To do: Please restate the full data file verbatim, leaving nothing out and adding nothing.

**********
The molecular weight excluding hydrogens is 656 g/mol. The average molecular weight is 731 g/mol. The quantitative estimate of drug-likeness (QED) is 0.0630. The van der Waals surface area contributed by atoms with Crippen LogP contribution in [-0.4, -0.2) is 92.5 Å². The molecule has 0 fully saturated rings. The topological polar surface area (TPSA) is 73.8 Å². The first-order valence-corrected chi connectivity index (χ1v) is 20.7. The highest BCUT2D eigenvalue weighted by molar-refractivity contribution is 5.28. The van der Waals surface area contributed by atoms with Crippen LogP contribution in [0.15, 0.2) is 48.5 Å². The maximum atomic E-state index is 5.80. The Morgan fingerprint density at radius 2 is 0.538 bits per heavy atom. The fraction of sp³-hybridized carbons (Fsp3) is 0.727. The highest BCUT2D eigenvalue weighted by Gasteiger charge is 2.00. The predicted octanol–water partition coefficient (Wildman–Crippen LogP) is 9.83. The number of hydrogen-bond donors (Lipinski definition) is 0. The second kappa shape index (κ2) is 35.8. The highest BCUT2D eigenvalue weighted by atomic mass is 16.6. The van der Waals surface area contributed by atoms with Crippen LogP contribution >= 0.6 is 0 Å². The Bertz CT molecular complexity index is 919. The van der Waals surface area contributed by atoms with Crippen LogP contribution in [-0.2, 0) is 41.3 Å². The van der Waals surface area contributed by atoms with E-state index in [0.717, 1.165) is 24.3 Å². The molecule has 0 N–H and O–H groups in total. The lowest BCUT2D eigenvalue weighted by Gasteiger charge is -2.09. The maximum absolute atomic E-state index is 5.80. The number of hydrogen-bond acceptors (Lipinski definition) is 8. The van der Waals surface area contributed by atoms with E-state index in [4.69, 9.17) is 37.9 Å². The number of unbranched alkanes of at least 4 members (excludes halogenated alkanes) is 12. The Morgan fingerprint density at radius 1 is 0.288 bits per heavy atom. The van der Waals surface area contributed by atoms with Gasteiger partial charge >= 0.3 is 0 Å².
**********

The molecular weight excluding hydrogens is 656 g/mol. The average molecular weight is 731 g/mol. The quantitative estimate of drug-likeness (QED) is 0.0630. The van der Waals surface area contributed by atoms with Crippen LogP contribution in [-0.4, -0.2) is 92.5 Å². The molecule has 0 fully saturated rings. The topological polar surface area (TPSA) is 73.8 Å². The first-order valence-corrected chi connectivity index (χ1v) is 20.7. The highest BCUT2D eigenvalue weighted by molar-refractivity contribution is 5.28. The van der Waals surface area contributed by atoms with Crippen LogP contribution in [0.15, 0.2) is 48.5 Å². The maximum atomic E-state index is 5.80. The Morgan fingerprint density at radius 2 is 0.538 bits per heavy atom. The fraction of sp³-hybridized carbons (Fsp3) is 0.727. The highest BCUT2D eigenvalue weighted by Gasteiger charge is 2.00. The predicted octanol–water partition coefficient (Wildman–Crippen LogP) is 9.83. The number of hydrogen-bond donors (Lipinski definition) is 0. The second kappa shape index (κ2) is 35.8. The highest BCUT2D eigenvalue weighted by atomic mass is 16.6. The van der Waals surface area contributed by atoms with Crippen LogP contribution >= 0.6 is 0 Å². The Bertz CT molecular complexity index is 919. The van der Waals surface area contributed by atoms with Crippen LogP contribution in [-0.2, 0) is 41.3 Å². The van der Waals surface area contributed by atoms with E-state index in [0.717, 1.165) is 24.3 Å². The molecule has 0 N–H and O–H groups in total. The lowest BCUT2D eigenvalue weighted by Gasteiger charge is -2.09. The maximum absolute atomic E-state index is 5.80. The number of hydrogen-bond acceptors (Lipinski definition) is 8. The van der Waals surface area contributed by atoms with E-state index in [4.69, 9.17) is 37.9 Å². The number of unbranched alkanes of at least 4 members (excludes halogenated alkanes) is 12. The Morgan fingerprint density at radius 1 is 0.288 bits per heavy atom. The van der Waals surface area contributed by atoms with Gasteiger partial charge >= 0.3 is 0 Å².